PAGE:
UK, France, Germany refute China’s expansive South China Sea claims
MANILA, Philippines — Citing the Philippines’ victory in the Permanent Court of Arbitration (PCA) in The Hague, the United Kingdom, France and Germany rejected China’s expansive claims in the South China Sea.
In a joint note verbale submitted to the United Nations in New York on Wednesday (Thursday in Manila), the three European nations said China’s “historic” claims in the South China Sea do not adhere with international law and with provisions under the United Nations Convention on the Law of the Sea (UNCLOS).
“France, Germany and the United Kingdom also highlight that claims with regard to the exercise of ‘historic rights’ over the South China Sea waters do not comply with international law and UNCLOS provisions and recall that the arbitral award in the Philippines v. China case dating to 12 July 2016 clearly confirms this point,” it read.
Further, they said all maritime claims in the highly-contested waters “should be made and peacefully resolved in accordance with the principles and rules of UNCLOS and the means and procedures for the settlement of disputes provided for in the Convention.”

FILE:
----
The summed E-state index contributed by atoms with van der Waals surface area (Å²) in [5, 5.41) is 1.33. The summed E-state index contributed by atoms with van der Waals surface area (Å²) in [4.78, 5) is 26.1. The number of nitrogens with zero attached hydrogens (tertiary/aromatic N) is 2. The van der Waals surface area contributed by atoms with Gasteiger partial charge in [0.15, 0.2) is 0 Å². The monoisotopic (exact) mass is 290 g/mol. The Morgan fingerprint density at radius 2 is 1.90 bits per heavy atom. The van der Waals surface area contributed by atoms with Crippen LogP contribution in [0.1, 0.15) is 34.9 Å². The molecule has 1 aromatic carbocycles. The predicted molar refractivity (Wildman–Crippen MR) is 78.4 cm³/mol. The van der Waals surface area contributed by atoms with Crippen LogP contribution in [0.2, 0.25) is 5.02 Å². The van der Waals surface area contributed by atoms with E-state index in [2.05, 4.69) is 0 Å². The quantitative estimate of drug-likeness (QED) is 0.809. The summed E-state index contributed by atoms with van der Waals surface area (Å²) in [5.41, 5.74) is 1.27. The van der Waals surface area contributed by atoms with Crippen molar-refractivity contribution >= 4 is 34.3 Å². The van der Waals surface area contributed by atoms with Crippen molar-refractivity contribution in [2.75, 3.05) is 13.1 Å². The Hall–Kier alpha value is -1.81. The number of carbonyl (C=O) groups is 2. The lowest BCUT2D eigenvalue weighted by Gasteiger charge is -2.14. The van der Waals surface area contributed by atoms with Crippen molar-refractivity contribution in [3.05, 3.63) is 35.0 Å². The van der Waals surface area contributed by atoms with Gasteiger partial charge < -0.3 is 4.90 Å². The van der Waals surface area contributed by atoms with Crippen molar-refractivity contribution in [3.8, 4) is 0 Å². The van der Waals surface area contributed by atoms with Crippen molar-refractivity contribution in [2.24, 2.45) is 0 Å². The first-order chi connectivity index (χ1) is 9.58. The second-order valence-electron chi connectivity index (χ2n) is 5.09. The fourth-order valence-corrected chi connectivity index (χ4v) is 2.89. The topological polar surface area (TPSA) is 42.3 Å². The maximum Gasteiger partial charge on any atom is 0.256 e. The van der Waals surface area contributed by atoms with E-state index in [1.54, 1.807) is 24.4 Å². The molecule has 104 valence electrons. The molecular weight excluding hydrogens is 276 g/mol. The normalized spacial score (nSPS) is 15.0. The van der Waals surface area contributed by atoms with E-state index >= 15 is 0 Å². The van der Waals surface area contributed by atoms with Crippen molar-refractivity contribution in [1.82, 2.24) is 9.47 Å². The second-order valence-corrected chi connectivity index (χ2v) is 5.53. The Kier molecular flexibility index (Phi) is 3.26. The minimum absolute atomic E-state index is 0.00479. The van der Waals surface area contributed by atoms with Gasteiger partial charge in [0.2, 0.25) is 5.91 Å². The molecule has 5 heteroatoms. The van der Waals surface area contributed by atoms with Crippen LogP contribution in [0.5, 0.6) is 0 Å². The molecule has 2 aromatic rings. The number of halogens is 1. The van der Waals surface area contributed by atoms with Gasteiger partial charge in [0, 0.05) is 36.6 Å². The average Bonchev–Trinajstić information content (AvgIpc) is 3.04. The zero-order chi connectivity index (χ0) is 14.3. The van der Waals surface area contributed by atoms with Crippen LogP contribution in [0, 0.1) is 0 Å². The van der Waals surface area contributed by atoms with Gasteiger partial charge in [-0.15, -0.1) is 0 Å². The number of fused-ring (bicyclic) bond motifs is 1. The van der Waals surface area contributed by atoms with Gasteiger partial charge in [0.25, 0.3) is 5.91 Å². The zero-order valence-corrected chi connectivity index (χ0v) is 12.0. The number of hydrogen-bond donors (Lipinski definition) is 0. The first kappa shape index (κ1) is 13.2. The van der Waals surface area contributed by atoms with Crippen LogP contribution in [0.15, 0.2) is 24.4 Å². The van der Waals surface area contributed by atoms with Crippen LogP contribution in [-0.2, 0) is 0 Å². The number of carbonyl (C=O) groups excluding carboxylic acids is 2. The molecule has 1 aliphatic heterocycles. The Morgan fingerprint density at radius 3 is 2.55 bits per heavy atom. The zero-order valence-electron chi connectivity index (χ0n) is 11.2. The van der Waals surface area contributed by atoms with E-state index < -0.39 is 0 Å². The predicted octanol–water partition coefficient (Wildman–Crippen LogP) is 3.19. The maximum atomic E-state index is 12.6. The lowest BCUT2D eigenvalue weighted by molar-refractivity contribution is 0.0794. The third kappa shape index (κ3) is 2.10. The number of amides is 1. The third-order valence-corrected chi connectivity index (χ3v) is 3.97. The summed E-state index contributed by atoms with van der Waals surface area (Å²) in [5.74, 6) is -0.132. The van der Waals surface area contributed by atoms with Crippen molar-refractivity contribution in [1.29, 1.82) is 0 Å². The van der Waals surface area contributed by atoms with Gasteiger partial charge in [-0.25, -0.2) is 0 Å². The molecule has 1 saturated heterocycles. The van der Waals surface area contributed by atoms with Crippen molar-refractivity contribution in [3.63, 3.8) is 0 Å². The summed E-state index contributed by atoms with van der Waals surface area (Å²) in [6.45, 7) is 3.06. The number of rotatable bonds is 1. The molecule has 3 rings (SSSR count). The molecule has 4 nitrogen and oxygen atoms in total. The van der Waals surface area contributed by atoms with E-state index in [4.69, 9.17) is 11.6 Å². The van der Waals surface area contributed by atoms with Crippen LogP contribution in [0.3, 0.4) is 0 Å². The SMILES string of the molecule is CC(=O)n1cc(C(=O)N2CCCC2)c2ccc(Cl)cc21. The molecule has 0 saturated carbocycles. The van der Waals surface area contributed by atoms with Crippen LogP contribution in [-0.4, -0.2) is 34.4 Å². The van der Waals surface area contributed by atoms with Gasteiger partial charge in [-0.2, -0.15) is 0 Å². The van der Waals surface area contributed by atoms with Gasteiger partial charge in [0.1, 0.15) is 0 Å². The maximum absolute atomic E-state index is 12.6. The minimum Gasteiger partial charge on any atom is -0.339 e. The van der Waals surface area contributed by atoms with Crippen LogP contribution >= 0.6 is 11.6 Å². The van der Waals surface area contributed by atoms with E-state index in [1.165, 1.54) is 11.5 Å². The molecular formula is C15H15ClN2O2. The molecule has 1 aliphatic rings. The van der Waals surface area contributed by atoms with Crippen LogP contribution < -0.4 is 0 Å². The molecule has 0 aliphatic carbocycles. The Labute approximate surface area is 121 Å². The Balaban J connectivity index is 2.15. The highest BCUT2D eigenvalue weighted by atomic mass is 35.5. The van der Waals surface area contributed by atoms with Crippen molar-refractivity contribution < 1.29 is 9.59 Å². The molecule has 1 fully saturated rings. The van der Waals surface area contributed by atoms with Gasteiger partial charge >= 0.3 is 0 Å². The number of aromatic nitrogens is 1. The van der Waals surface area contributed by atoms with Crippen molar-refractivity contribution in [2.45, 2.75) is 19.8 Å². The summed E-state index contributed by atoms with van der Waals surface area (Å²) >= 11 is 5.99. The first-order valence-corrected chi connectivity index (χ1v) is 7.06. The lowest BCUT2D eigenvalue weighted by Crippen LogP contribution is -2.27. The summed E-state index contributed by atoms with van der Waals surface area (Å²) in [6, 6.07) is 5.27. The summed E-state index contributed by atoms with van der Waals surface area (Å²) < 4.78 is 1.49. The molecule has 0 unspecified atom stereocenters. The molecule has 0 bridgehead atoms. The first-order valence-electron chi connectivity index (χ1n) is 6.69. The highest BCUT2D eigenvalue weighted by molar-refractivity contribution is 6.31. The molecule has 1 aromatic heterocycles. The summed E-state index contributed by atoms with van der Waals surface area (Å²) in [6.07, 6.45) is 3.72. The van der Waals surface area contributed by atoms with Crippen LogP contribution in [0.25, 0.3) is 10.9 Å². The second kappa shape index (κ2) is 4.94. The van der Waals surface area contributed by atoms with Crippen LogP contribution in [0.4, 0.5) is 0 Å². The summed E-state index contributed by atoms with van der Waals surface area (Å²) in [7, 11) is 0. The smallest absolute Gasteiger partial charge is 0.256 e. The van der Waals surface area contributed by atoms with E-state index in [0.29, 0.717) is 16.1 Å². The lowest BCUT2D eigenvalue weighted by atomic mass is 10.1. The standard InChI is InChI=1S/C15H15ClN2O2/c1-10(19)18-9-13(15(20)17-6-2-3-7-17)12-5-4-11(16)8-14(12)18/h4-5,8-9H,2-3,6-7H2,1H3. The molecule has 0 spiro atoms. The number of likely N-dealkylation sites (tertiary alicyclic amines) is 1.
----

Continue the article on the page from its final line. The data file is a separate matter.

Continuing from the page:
“This position is reaffirmed without prejudice to competing claims of coastal states over disputed territorial sovereignty to naturally formed land features and to areas of the continental shelf in the South China Sea on which France, Germany and the United Kingdom take no position,” their note verbal read.
The UK, France and Germany are all state parties to the UNCLOS.
China has long been pushing for its sweeping claims in the South China Sea.
It refuses to recognize the 2016 ruling of the PCA invalidating Beijing’s claims over the entire South China Sea and upholding the Philippines’ rights over its 200-nautical mile exclusive economic zone under the UNCLOS.
China’s reclamation activities and militarization in the heavily contested area have also raised concerns on peace and stability in the area.
On the fourth anniversary of the ruling, Foreign Affairs Secretary Teodoro Locsin Jr. called the PCA’s historic ruling “non-negotiable.”
In response, the Chinese Embassy in Manila had claimed that the arbitration award was illegal and invalid.
“The South China Sea arbitration and so-called award are illegal and invalid,” Beijing’s embassy said in July.
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